In England, large numbers of livestock have been slaughtered and then burned to control the epidemic - but the disease is still running rampant and has spread to mainland Europe and several other parts of the world.
Jerry Hostetter, vice president of corporate communications for North Carolina-based Smithfield Foods, the country's largest pork producer, said the disease's contagious nature poses a threat to the state's livestock. "(Foot-and-mouth disease) is critically important because if it affected our livestock, it would be economically devastating."
State Veterinarian David Marshall said if foot-and-mouth disease struck North Carolina, the results would hit the state hard. "If it does (come to the United States), damage would be in the billions of dollars," he said.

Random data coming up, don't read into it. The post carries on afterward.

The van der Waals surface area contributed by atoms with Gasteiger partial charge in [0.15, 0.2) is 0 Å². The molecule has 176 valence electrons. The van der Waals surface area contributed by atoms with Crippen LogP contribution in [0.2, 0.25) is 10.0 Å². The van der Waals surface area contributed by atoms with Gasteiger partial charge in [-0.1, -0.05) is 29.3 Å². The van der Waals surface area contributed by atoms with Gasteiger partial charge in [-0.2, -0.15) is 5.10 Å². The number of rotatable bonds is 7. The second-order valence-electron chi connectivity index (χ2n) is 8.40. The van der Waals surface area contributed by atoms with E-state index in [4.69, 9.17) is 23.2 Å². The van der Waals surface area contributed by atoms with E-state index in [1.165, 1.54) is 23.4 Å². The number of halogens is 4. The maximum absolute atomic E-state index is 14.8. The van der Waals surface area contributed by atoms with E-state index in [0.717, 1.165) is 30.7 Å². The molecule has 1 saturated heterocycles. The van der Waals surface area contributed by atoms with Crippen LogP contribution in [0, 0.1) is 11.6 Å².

Foot-and-mouth is a contagious viral disease that affects cloven-hoofed animals such as cattle, swine and sheep.
The disease spreads easily from animal to animal on crowded farms and is wind-borne, traveling long distances to carry the disease to distant farms.
Once exposed to the virus, livestock lose weight and dairy animals suffer reduced milk production. There is no effective treatment for the virus, which can result in death.
Although humans cannot become sick with foot-and-mouth disease, they can carry the virus.
Hostetter said Smithfield Foods is taking precautions to safeguard against the disease.
Academic groups and visitors previously enjoyed relatively free access to the hog farms. Hostetter said visitor access has now been restricted.